I rarely re-read books.
The exceptions are
… because I love her with my whole heart.
… because The SantaLand Diaries is pretty close to perfect writing.
… because I read this book as a young teenager and it cast a spell on me that appears to be unbreakable.
And now I can add
to my list.
I read it when it came out in 2017 and a member of my book club chose it for our December 2018 read. The second time through I was able to savor it, letting the prose weave through my thoughts, finding new nooks and crannies to settle in.
Eleanor Oliphant gives new meaning to the term “socially awkward.” She’s a mulligan stew of hilarity, practicality, and heartbreak … and so much more.
I love the story, but it’s on my list to re-read because of a couple of things the author, Gail Honeyman, does really well.
The first thing is backstory. I won’t give anything away, but Eleanor has a secret. Honeyman dribbles just the right amount of information the reader needs at just the right time. ‘Nuff said about that, lest I spoil it. You’ll see when you read it.
But the second thing the author does is much more difficult. And that is capturing Eleanor’s voice.
Talking about voice in writing can be nebulous. Like art or pornography, you can’t define it precisely, but you know it when you see it.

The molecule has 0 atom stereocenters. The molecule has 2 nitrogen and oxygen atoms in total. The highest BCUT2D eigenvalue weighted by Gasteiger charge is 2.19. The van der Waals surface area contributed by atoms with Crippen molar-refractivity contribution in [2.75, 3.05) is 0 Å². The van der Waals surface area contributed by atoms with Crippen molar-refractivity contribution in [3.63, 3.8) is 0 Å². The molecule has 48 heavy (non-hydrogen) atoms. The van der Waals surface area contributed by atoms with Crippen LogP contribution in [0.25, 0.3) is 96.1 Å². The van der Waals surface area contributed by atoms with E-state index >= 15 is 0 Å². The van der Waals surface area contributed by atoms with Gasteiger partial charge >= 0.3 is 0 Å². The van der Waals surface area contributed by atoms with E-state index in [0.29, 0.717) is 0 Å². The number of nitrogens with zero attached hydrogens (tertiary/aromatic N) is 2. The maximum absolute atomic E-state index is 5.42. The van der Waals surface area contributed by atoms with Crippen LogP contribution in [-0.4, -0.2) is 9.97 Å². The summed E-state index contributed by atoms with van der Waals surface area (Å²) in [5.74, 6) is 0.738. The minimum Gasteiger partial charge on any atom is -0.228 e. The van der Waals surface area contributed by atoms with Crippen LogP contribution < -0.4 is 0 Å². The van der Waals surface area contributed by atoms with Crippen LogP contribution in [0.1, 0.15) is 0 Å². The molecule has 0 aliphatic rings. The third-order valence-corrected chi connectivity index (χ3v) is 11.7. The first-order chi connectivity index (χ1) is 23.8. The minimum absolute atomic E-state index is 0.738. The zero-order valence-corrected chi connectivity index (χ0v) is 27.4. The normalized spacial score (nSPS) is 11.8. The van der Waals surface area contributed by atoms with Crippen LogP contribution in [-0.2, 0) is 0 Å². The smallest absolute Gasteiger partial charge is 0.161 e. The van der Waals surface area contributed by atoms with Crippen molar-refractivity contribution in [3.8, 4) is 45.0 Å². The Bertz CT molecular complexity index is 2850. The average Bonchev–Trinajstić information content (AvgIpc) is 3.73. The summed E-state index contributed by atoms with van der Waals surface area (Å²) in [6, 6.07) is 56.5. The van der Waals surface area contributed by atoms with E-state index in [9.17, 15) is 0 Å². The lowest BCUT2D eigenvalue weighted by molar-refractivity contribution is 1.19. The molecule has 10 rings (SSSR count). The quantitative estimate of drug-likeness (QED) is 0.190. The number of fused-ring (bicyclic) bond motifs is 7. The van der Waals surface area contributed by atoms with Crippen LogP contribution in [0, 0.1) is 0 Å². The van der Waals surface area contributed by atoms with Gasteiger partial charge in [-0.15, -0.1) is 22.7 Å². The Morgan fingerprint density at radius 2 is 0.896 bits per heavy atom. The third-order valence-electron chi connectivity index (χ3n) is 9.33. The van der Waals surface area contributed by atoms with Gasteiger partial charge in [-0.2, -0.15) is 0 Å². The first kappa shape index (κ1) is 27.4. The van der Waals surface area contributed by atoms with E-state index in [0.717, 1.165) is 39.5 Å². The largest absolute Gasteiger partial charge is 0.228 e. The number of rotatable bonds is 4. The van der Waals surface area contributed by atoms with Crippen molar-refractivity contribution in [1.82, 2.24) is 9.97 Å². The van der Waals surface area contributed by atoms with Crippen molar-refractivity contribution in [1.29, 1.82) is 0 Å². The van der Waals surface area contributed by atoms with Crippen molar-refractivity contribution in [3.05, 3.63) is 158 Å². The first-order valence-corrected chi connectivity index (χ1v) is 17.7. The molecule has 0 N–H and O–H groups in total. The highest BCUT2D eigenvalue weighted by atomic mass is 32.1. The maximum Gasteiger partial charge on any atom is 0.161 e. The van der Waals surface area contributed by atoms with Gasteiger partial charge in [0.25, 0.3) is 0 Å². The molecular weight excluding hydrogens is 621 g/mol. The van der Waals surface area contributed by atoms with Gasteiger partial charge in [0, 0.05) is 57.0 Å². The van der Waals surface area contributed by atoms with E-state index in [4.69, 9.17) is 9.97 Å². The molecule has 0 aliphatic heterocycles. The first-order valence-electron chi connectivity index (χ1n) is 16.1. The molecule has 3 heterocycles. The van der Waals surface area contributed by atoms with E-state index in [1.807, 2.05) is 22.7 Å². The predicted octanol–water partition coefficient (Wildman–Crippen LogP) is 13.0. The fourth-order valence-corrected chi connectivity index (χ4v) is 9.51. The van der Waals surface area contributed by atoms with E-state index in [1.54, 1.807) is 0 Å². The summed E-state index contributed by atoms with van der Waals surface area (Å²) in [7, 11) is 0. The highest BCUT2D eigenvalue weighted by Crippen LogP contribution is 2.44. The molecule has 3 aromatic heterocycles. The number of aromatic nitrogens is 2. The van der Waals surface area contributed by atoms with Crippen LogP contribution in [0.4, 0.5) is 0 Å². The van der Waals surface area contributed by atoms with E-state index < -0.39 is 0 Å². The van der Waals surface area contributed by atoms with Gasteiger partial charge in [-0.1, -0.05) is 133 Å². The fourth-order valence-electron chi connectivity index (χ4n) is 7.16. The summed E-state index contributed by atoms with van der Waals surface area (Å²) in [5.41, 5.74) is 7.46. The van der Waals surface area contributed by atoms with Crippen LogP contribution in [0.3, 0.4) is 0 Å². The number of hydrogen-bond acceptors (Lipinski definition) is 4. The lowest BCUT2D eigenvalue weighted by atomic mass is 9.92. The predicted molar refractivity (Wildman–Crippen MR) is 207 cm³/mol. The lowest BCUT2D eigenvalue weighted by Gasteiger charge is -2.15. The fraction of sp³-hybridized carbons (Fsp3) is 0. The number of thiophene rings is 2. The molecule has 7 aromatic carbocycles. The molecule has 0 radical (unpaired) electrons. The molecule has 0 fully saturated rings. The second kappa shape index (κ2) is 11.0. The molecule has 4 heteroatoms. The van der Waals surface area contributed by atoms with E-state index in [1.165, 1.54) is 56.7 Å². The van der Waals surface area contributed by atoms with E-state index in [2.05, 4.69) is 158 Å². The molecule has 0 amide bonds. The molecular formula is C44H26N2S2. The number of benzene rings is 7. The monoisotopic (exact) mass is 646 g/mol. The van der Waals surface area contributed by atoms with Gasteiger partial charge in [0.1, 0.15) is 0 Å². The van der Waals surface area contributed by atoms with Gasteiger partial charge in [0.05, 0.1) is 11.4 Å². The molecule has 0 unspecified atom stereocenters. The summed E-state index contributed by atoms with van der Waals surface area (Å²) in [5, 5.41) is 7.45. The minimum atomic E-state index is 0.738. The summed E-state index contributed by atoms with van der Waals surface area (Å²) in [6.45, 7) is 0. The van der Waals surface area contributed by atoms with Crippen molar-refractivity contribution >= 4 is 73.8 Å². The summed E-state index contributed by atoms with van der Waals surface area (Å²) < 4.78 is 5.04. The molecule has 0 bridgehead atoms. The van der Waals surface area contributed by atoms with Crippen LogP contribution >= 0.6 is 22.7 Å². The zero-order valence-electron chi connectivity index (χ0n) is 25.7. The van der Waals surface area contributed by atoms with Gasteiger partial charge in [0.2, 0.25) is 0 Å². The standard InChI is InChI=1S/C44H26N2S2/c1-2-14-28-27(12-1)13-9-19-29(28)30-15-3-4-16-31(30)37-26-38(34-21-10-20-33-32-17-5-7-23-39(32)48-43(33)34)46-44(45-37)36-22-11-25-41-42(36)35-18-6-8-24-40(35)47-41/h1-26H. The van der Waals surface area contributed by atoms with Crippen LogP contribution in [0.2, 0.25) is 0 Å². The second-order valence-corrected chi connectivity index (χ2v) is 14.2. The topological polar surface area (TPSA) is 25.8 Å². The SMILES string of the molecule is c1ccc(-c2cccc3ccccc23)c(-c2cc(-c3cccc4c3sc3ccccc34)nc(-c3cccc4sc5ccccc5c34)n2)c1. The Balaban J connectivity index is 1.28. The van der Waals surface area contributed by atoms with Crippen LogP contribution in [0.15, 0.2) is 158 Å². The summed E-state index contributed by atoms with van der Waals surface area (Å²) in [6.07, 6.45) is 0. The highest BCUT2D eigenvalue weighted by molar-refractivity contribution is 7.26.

Voice has different levels and different meanings.
First, there’s the writer’s voice. The writing of Ernest Hemingway doesn’t sound anything like F. Scott Fitzgerald. Janet Evanovich doesn’t sound anything like John Grisham. Dr Seuss doesn’t sound anything like Emily Dickinson.
Each author chooses certain words and rhythms to their writings. I bet you can search the depth and breadth of Fitzgerald’s works and never find him describing anyone as a “mulligan stew.” Nor will I ever write anything resembling, “So we beat on, boats against the current, borne back ceaselessly into the past.” I use a lot of sentence fragments when I write, anathema to some. Hemingway rarely varies his sentence pattern, anathema to me. But that’s an entirely different blog post. Fight me later.
Second, there’s the actual voice of the character. Some people have foreign or regional accents. Some drop the G at the end of a word. Some speak fast, some s l o w. Some have a squeaky soprano, some a basso profundo. Eleanor Oliphant is Scottish and that creeps in every so often. The first time I heard The SantaLand Diaries was on NPR, read by the author, David Sedaris. He has a very distinctive voice and I haven’t read anything of his since without hearing his words in his voice.
Then, the heart of a character, who they are. And that is shown by everything they say, how they say it, what they don’t say.
This is the voice that Gail Honeyman excels at with Eleanor Oliphant.
It doesn’t take long to get a sense of Eleanor, does it? While it might be infuriating to hang out with her as a real person, I love spending time with fictional Eleanor.
I could listen to her voice for hours.
What are some other voices that have stuck with you over the years?